Ogling topless women is no fun when you have to worry about stepping on a broken Corona bottle.
Residents packed the Miami Beach Commission meeting on April 14th to express their disappointment with the city's lack of enforcement of laws that govern noise, drunkenness and littering.
The latter is the subject of an eight-minute documentary shot by activist Cork Friedman, who showed the video at the meeting to prove to commissioners that the litter on the beach is out of control.
This Thursday, Friedman will show that same video at the Miami Beach Botanical Garden, where the Surf Rider Foundation, a non-profit dedicated to the preservation of oceans and beaches, will meet to discuss the trash conundrum.
"I've been out here every day for 35 years," said Robert "Raven" Craft, who runs the beach every day, "and it's just like a pigpen out here."
Friedman says it's not the beach residents or tourists but rather those traveling across the causeway.
"Ask anyone who knows the beach -- lifeguards, regulars -- they'll all say the same thing. Sometimes I'll ask if they're going to pick up those bottles, and they tell me that's what they pay taxes for."
Of course, one would argue that we also pay taxes so that laws, such as for littering, are properly enforced.
Right now, the city's solution is to take the "mom" approach and simply clean up after everyone.
"What the county does for the City of Miami Beach, it's a Hurculean effort," Surf Rider chapter member Michael Laas said. "They go out there every day and pick up the trash that was left behind."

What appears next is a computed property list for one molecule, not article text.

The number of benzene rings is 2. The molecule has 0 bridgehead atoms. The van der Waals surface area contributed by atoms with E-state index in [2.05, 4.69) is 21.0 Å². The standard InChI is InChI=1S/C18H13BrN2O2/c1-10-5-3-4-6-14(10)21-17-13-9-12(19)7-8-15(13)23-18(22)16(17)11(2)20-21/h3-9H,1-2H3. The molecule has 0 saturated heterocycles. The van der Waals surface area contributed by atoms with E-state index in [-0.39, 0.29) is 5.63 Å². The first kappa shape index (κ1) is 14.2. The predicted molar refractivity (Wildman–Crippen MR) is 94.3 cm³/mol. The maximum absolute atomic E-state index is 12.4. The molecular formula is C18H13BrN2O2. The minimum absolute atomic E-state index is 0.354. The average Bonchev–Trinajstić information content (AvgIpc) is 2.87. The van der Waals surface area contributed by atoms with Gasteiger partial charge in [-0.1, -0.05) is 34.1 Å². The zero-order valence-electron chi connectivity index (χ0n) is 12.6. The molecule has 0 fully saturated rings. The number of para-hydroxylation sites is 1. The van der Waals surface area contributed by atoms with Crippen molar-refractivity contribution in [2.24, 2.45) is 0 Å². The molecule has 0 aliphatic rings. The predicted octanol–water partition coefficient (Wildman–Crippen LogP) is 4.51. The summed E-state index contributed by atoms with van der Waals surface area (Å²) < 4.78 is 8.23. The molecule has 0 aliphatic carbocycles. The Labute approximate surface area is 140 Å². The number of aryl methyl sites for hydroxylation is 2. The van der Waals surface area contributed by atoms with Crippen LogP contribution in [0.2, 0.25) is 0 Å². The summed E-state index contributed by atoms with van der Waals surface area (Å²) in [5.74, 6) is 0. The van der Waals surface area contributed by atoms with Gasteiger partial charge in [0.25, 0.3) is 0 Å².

According to John Ripple, head of sanitation on Miami Beach, of the more than two million pounds of garbage -- a staggering statistic in itself -- about 950,000 of that is litter that's thrown on the sand.
"That's 37 percent," Friedman calculated. "That's one in three people saying 'I don't give a s--t."
At the most recent commission meeting, commissioners told residents looking for immediate action that they would need time to come up with a long-term plan -- a story Friedman has heard before.
"They give it enough attention to satiate residents, but then it just comes back... Cities all over the country have put rid to the problem," argued Friedman. "Someone's standing there with a bottle, give them a ticket. It's illegal to bring bottles and alcoholic beverages onto the beach... But," he added, "it's now legal to bring a gun."
Friedman said he asked to police to provide him with a report of all the citations they had given for littering. The count was zero.
As for financing the enforcement, Friedman said that the city can't afford not to put money into the problem.
"How long do you think it's going to take before word travels across the pond and all of Europe sees the disgusting beaches that we have here in Miami Beach?" And without tourists, there is no industry on the beach.
"If you were a city official or law enforcement officer and I told you that a crime was going to be committed," Friedman theorized, "and I could tell you exactly when that crime was going to be committed, where that crime was going to be committed, and by whom that crime was going to be committed, and with what, would that not be a really good asset for you?"